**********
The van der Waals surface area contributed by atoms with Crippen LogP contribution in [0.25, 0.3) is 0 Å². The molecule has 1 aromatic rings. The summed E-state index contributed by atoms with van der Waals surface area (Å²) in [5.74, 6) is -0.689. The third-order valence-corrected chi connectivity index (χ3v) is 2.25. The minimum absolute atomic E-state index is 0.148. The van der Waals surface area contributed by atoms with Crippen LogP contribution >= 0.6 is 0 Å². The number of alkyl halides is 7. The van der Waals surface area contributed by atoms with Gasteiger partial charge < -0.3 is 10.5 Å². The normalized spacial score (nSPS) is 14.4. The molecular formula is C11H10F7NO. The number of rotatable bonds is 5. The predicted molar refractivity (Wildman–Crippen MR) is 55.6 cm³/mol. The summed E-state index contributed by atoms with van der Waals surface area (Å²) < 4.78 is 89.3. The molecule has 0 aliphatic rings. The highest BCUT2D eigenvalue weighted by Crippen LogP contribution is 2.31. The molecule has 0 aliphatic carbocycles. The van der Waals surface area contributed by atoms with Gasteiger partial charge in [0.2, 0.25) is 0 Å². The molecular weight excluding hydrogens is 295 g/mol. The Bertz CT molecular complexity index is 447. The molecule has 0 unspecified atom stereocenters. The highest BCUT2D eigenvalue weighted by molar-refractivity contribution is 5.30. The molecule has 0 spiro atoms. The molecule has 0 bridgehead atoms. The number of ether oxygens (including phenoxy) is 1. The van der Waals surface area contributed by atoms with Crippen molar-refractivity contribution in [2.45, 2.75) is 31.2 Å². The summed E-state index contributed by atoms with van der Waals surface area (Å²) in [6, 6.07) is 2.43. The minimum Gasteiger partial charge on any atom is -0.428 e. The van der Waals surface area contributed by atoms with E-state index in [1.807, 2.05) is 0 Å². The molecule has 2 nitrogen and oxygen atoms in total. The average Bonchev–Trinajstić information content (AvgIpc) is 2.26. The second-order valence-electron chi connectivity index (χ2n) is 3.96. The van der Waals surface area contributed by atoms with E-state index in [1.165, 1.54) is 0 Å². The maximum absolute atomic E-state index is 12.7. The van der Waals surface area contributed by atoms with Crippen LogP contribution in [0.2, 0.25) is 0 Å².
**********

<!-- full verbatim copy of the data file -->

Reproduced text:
The van der Waals surface area contributed by atoms with Crippen LogP contribution in [0.25, 0.3) is 0 Å². The molecule has 1 aromatic rings. The summed E-state index contributed by atoms with van der Waals surface area (Å²) in [5.74, 6) is -0.689. The third-order valence-corrected chi connectivity index (χ3v) is 2.25. The minimum absolute atomic E-state index is 0.148. The van der Waals surface area contributed by atoms with Crippen LogP contribution >= 0.6 is 0 Å². The number of alkyl halides is 7. The van der Waals surface area contributed by atoms with Gasteiger partial charge < -0.3 is 10.5 Å². The normalized spacial score (nSPS) is 14.4. The molecular formula is C11H10F7NO. The number of rotatable bonds is 5. The predicted molar refractivity (Wildman–Crippen MR) is 55.6 cm³/mol. The summed E-state index contributed by atoms with van der Waals surface area (Å²) < 4.78 is 89.3. The molecule has 0 aliphatic rings. The highest BCUT2D eigenvalue weighted by Crippen LogP contribution is 2.31. The molecule has 0 aliphatic carbocycles. The van der Waals surface area contributed by atoms with Gasteiger partial charge in [0.2, 0.25) is 0 Å². The molecular weight excluding hydrogens is 295 g/mol. The Bertz CT molecular complexity index is 447. The molecule has 0 unspecified atom stereocenters. The highest BCUT2D eigenvalue weighted by molar-refractivity contribution is 5.30. The molecule has 0 spiro atoms. The molecule has 0 bridgehead atoms. The number of ether oxygens (including phenoxy) is 1. The van der Waals surface area contributed by atoms with Crippen molar-refractivity contribution in [2.45, 2.75) is 31.2 Å². The summed E-state index contributed by atoms with van der Waals surface area (Å²) in [6, 6.07) is 2.43. The minimum Gasteiger partial charge on any atom is -0.428 e. The van der Waals surface area contributed by atoms with E-state index in [1.807, 2.05) is 0 Å². The molecule has 2 nitrogen and oxygen atoms in total. The average Bonchev–Trinajstić information content (AvgIpc) is 2.26. The second-order valence-electron chi connectivity index (χ2n) is 3.96. The van der Waals surface area contributed by atoms with E-state index in [1.165, 1.54) is 0 Å². The maximum absolute atomic E-state index is 12.7. The van der Waals surface area contributed by atoms with Crippen LogP contribution in [0.2, 0.25) is 0 Å².